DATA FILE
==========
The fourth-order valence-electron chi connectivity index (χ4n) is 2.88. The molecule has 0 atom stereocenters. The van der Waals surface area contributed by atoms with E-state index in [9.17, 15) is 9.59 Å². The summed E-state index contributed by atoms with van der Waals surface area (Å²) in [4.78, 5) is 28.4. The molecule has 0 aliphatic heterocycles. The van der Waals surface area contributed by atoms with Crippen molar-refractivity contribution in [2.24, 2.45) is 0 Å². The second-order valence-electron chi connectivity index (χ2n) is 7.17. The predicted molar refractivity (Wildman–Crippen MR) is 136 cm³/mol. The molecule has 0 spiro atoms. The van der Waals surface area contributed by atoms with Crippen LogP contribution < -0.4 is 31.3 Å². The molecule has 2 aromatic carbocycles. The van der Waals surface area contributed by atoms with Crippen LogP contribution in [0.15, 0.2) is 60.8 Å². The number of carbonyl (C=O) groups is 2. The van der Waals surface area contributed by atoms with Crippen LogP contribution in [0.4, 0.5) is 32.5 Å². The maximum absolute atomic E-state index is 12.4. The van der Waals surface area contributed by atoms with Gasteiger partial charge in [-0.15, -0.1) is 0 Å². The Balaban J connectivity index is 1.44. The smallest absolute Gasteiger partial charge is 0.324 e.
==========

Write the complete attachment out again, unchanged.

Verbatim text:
The fourth-order valence-electron chi connectivity index (χ4n) is 2.88. The molecule has 0 atom stereocenters. The van der Waals surface area contributed by atoms with E-state index in [9.17, 15) is 9.59 Å². The summed E-state index contributed by atoms with van der Waals surface area (Å²) in [4.78, 5) is 28.4. The molecule has 0 aliphatic heterocycles. The van der Waals surface area contributed by atoms with Crippen molar-refractivity contribution in [2.24, 2.45) is 0 Å². The second-order valence-electron chi connectivity index (χ2n) is 7.17. The predicted molar refractivity (Wildman–Crippen MR) is 136 cm³/mol. The molecule has 0 spiro atoms. The van der Waals surface area contributed by atoms with Crippen LogP contribution < -0.4 is 31.3 Å². The molecule has 2 aromatic carbocycles. The van der Waals surface area contributed by atoms with Crippen LogP contribution in [0.15, 0.2) is 60.8 Å². The number of carbonyl (C=O) groups is 2. The van der Waals surface area contributed by atoms with Crippen LogP contribution in [0.4, 0.5) is 32.5 Å². The maximum absolute atomic E-state index is 12.4. The van der Waals surface area contributed by atoms with Gasteiger partial charge in [-0.15, -0.1) is 0 Å². The Balaban J connectivity index is 1.44. The smallest absolute Gasteiger partial charge is 0.324 e.